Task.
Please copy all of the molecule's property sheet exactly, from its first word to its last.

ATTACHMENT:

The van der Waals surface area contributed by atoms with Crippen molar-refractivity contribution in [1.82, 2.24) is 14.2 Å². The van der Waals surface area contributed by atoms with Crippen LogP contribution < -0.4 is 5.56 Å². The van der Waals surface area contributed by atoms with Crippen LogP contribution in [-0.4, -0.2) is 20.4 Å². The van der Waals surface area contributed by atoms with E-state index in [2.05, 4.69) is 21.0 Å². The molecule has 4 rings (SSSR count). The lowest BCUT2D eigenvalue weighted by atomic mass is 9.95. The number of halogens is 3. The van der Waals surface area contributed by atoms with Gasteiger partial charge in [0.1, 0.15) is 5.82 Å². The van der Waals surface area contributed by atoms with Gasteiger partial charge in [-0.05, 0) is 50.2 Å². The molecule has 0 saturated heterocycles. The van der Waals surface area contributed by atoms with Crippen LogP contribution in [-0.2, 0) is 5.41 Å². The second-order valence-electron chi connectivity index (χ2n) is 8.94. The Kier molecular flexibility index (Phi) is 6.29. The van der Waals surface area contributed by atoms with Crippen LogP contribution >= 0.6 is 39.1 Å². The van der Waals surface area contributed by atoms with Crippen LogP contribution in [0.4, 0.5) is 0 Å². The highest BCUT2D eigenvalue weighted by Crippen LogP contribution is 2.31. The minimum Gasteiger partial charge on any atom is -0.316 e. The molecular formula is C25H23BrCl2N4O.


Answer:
The van der Waals surface area contributed by atoms with Crippen molar-refractivity contribution in [1.82, 2.24) is 14.2 Å². The van der Waals surface area contributed by atoms with Crippen LogP contribution < -0.4 is 5.56 Å². The van der Waals surface area contributed by atoms with Crippen LogP contribution in [-0.4, -0.2) is 20.4 Å². The van der Waals surface area contributed by atoms with E-state index in [2.05, 4.69) is 21.0 Å². The molecule has 4 rings (SSSR count). The lowest BCUT2D eigenvalue weighted by atomic mass is 9.95. The number of halogens is 3. The van der Waals surface area contributed by atoms with Gasteiger partial charge in [0.1, 0.15) is 5.82 Å². The van der Waals surface area contributed by atoms with Gasteiger partial charge in [-0.05, 0) is 50.2 Å². The molecule has 0 saturated heterocycles. The van der Waals surface area contributed by atoms with Crippen LogP contribution in [-0.2, 0) is 5.41 Å². The second-order valence-electron chi connectivity index (χ2n) is 8.94. The Kier molecular flexibility index (Phi) is 6.29. The van der Waals surface area contributed by atoms with Crippen LogP contribution >= 0.6 is 39.1 Å². The van der Waals surface area contributed by atoms with Crippen LogP contribution in [0.4, 0.5) is 0 Å². The highest BCUT2D eigenvalue weighted by Crippen LogP contribution is 2.31. The minimum Gasteiger partial charge on any atom is -0.316 e. The molecular formula is C25H23BrCl2N4O.